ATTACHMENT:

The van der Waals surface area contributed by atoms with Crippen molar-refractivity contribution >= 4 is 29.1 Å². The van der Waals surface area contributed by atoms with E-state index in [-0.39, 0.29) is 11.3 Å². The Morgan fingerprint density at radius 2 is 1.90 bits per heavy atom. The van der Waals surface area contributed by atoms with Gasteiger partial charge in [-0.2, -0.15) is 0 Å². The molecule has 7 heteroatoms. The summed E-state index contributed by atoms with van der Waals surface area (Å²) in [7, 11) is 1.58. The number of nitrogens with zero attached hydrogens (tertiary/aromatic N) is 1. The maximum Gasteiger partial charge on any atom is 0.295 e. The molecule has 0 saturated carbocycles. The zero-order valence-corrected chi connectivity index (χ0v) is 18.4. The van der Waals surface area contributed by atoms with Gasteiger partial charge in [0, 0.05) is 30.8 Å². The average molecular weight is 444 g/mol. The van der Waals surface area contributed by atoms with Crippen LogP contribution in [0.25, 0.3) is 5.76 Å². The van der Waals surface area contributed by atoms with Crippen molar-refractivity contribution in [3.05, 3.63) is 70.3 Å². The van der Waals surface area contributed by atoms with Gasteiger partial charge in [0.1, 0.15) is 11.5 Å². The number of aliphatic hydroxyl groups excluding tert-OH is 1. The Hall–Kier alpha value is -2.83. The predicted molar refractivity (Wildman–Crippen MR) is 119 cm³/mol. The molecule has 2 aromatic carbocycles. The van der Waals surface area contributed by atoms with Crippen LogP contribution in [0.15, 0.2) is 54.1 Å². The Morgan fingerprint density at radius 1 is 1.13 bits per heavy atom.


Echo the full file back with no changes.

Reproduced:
The van der Waals surface area contributed by atoms with Crippen molar-refractivity contribution >= 4 is 29.1 Å². The van der Waals surface area contributed by atoms with E-state index in [-0.39, 0.29) is 11.3 Å². The Morgan fingerprint density at radius 2 is 1.90 bits per heavy atom. The van der Waals surface area contributed by atoms with Gasteiger partial charge in [-0.2, -0.15) is 0 Å². The molecule has 7 heteroatoms. The summed E-state index contributed by atoms with van der Waals surface area (Å²) in [7, 11) is 1.58. The number of nitrogens with zero attached hydrogens (tertiary/aromatic N) is 1. The maximum Gasteiger partial charge on any atom is 0.295 e. The molecule has 0 saturated carbocycles. The zero-order valence-corrected chi connectivity index (χ0v) is 18.4. The van der Waals surface area contributed by atoms with Gasteiger partial charge in [0, 0.05) is 30.8 Å². The average molecular weight is 444 g/mol. The van der Waals surface area contributed by atoms with Crippen LogP contribution in [0.25, 0.3) is 5.76 Å². The van der Waals surface area contributed by atoms with Crippen molar-refractivity contribution in [3.05, 3.63) is 70.3 Å². The van der Waals surface area contributed by atoms with Gasteiger partial charge in [0.1, 0.15) is 11.5 Å². The number of aliphatic hydroxyl groups excluding tert-OH is 1. The Hall–Kier alpha value is -2.83. The predicted molar refractivity (Wildman–Crippen MR) is 119 cm³/mol. The molecule has 2 aromatic carbocycles. The van der Waals surface area contributed by atoms with Crippen LogP contribution in [0.15, 0.2) is 54.1 Å². The Morgan fingerprint density at radius 1 is 1.13 bits per heavy atom.